Resources | How To...
When You Are the Secretary
by Linda Coverdale, ATM-B, 1998 – 1999 Division C Governor
The duties of a secretary are
- To maintain an accurate membership roster and also record the attendees at each meeting.
- It’s helpful to keep in communication with the treasurer to know who is a member in good standing, as well as information on. any new members.
- Keep in contact with the members to know if all addresses, phones and fax numbers are correct. Things change. I liked to announce at a meeting when it was time to do a new roster, and solicit information.
- At our club, we have a standard format that the secretary fills out so that, hopefully, no info gets missed. The back has a listing for roll call. A copy of it is in the appendix of your magazine. Our club gives an award every six months for exemplary attendance. The secretary has that info, as well as the functions, large and small, performed at each meeting, and by whom. More awards.
- To record and read the minutes of club meetings and executive meetings. Don’t do what I saw at one meeting. The secretary stood up and said, “Nothing happened. We didn’t have a business meeting.” I had to stand and remind her that it’s not only the business portion of the meeting that is recorded, but also who was Toastmaster, who led table topics, who was the general evaluator, who won table topics, who gave the prepared speeches, who evaluated, and who won the awards (etc.). Make sure to record club attendance at each meeting as well as recording the number and names of guests. Also necessary is to record any motions made, who seconded the motion, any amendments, and whether or not it was passed, or tabled till the next meeting. Of course, it then becomes “unfinished business.” (When operating by parliamentary procedure, there is no such thing as “old business.”)
- To have at least a nodding acquaintance with parliamentary procedure. There is a short, concise version of Robert’s Rules of Order that is useful for a club to own.
- To help the President prepare the semi-annual report, membership roster, and dues, to be received by World Headquarters. They have to be submitted before October 10, and April 10. If they are submitted by October 1 and April 1, your club will win a ribbon for the “Early Bird Award". Don’t send in dues for someone who has not renewed. If they do not renew again soon, your club will lose money. A listing of the current membership, according to TI records will be sent to the president. Corrections and additions must be made on that form. Again, up to date communication with the treasurer of the club will help you know who is current in your club, and whose membership has expired.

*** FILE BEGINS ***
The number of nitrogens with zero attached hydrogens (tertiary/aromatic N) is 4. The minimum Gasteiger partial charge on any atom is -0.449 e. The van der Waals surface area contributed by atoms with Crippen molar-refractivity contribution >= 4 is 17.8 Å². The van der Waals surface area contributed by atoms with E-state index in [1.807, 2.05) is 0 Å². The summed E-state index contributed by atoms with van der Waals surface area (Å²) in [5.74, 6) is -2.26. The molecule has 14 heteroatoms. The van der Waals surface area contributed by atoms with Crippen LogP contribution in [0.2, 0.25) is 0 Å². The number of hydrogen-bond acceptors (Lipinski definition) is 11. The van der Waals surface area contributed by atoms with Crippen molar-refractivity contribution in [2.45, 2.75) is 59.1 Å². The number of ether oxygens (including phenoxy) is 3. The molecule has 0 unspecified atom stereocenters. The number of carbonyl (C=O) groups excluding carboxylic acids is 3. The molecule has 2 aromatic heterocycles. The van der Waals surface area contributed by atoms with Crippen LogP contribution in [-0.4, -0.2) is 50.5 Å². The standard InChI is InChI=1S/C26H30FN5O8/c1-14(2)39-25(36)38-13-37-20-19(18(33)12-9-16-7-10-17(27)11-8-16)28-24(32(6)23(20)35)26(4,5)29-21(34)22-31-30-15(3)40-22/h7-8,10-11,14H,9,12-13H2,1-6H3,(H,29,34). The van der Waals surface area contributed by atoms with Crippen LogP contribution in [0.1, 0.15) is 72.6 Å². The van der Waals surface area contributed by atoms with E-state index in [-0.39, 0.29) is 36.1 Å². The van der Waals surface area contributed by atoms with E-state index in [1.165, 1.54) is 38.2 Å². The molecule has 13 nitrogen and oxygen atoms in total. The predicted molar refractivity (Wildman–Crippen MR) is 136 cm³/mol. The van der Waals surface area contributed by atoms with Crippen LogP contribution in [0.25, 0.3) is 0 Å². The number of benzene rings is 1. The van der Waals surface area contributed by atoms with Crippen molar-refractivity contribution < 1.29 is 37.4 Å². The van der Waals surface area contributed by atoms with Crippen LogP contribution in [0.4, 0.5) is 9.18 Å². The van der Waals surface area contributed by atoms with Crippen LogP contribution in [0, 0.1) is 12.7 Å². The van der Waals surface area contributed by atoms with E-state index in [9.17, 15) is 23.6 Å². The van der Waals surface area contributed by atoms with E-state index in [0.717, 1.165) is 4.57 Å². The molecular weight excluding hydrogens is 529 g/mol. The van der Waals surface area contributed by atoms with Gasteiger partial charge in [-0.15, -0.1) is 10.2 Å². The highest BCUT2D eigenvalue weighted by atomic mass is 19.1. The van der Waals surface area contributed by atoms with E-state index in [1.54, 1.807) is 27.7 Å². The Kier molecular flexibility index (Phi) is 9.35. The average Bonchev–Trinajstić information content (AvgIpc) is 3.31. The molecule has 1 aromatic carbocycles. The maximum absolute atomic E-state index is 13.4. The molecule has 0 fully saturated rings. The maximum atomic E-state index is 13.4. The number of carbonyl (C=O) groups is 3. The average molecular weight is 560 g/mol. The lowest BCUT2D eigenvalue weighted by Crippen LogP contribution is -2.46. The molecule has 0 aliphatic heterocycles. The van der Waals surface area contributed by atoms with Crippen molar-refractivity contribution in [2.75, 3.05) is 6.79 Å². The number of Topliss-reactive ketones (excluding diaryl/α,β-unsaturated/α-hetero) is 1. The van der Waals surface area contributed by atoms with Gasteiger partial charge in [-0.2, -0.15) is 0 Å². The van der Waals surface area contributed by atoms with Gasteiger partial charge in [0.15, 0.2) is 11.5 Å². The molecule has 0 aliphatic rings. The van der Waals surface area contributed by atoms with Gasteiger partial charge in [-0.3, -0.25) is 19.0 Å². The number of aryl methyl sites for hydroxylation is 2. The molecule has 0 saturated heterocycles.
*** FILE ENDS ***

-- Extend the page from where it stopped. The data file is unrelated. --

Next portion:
- To submit the names and addresses of new officers to World headquarters within ten days of elections. Also, in District One, the secretary should send the same list to the current Directory Editor.
- To prepare and mail orders for Toastmaster supplies. It’s worthwhile to check at executive meetings to see if the VP-M needs new literature to give guests or new members, and also with the Sergeant-at-Arms to see if new ballots or ribbons (if your club uses them) are needed.
- To keep the Club Constitution and By-Laws. They will probably be in the kit that was handed to you by the previous club secretary. If they are not, find out who has them.
- To maintain general club correspondence,
e.g. the bank, the post office box, sympathy cards, thank you notes, etc. Keep all correspondence in an orderly file. All correspondence is an important Club historical record and should be carefully maintained.
- To circulate TIPS, the Supply Catalogue, and The Toastmaster magazine. TI publishes a newsletter for Club Officers called TIPS. It is a useful publication, which contains important information, including ideas for club programming and membership building. The Supply catalogue is also useful and has any number of interesting items that any member is allowed to purchase. Of course, the Toastmaster magazine comes with every membership but it is nice to have some on hand at the meeting for new members or guests to browse through. Or leave some at your local Chamber of Commerce office with a note about the location and time of the club meeting, and who to contact. You could gain new members this way.
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